Assuredly, potholes are the least of the traumas Obama’s limo, a Cadillac nicknamed the Beast, is equipped for. What it has is 8-inch thick armour-plated doors and 5-inch thick glass windows that can withstand any bullet, apart from its own oxygen supply, fire-fighting equipment, night-vision cameras, tear gas cannons, shotguns and supplies of Obama’s own blood. Its fuel efficiency, as Indian readers may like to know, is less than 3 km to the litre—and that’s on American roads. 

Not that the US is unaware of local conditions. As far back as September, its security assessment teams had begun visiting Mumbai, and have since mapped out all roads, buildings and even sewerage lines—something even the BMC has no usable map of—along the route. They also have dossiers on the city’s security apparatus, including profiles of senior police officers, and will likely use jammers all along the way that Indian intelligence won’t be able to crack.

Also, expect an estimated 1,700 elite secret service personnel of the US to be around, each armed with a Sauer P229 handgun (with specially chambered .357 calibre rounds that can pierce thick armour) and a Remington 870, a shotgun which at close range can blast a person’s head off. 

Obama, after all, would be visiting the heritage wing of the Taj Mahal Palace hotel, the site of the 26 November 2008 terror attack by Pakistani gunmen. This entire wing of 604 rooms has been booked by US authorities for the tour. So too all restaurants and banquet halls. No tourists will be allowed at the nearby Gateway of India, and the bay that this monument overlooks will be kept free of vessels of any kind. US Navy warships will need to station themselves just beyond the 12 km limit of Indian territorial waters.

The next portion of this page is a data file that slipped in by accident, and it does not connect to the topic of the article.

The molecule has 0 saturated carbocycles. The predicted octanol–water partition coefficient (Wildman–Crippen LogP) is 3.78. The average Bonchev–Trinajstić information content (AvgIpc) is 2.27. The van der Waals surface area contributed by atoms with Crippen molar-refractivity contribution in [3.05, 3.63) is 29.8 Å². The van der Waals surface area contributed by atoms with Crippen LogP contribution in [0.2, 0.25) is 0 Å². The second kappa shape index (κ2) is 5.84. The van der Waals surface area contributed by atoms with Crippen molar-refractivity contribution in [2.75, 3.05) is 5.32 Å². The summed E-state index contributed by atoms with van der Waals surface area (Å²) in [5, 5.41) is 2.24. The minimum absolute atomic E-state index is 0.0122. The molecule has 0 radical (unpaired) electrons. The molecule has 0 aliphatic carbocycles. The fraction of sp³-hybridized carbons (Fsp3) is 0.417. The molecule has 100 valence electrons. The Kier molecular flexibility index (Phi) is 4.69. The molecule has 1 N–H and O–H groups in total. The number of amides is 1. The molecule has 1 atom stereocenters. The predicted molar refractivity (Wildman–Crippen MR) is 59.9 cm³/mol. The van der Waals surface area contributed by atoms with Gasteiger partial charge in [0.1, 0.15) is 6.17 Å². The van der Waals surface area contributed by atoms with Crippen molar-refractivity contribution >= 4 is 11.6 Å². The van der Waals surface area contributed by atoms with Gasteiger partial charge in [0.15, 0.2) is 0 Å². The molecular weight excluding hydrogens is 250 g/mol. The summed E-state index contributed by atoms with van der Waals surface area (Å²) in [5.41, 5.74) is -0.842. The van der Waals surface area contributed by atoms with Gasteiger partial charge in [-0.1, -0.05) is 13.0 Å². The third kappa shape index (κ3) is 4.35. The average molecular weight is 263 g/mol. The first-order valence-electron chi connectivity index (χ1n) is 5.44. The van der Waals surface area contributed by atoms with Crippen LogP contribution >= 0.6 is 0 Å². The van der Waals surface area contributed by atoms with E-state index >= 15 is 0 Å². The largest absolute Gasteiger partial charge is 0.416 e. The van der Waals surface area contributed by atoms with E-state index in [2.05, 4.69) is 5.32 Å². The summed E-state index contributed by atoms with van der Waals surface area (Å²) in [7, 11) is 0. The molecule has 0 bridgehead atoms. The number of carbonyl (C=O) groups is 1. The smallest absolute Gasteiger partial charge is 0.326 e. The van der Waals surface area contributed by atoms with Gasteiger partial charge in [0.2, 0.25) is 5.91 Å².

Obama’s visit comes in the wake of an expected setback for his Democratic party in America’s early November elections. This places a premium on business deals that assure jobs for recession-hit US citizens. If Obama is to help double US exports in the next five years, as he wants, Indo-US trade will need a fillip; bilateral trade topped $32 billion in the first eight months of 2010, a figure that could go higher.

On 6 November, the US President is to address a conference sponsored by the US-India Business Council, which played a key role in the Indo-US Nuclear Deal. Led by such high-profile CEOs as GE’s Jeffrey Immelt (also part of Obama’s external economic board), Boeing’s Jim McNerney (who also heads America’s new export council) and Honeywell’s David Cote (who is on Obama’s deficit cutting commission), the US business delegation accompanying Obama will be looking forward to bagging some big orders.

Companies such as GE Hitachi and Westinghouse will be keen on making the most of India’s newly opened nuclear power sector, though so far it is other kinds of power-generation deals that have generated a buzz. GE, for example, has already got India’s single largest order for gas and steam turbines from Reliance Power Ltd, worth $750 million, even as US-based Bucyrus eyes a big mining equipment order from it.  


The flight to Delhi and Obama’s arrival at the ITC Maurya hotel (see ‘Memories of another Visit’) will follow much the same pattern as his stay in Mumbai, the dramatic difference being the nature of discussions to come, and of course the multiplicity of diplomats who’ll lay paternity claims to any success. If Mumbai is about business, Delhi is about geo-politics. 

When Prime Minister Manmohan Singh and President Obama sit face to face, what is it that they will talk about? “Very little is extempore,” says a senior external affairs hand privy to such proceedings. “The truth is that a lot of the work is done beforehand. Take this visit. Our foreign secretary visited Washington DC a month ago, and their senior officials Robert Blake and William Burns came by last week.” Robert Blake is America’s assistant secretary of state for South and Central Asian affairs, while William Burns is undersecretary of state for political affairs.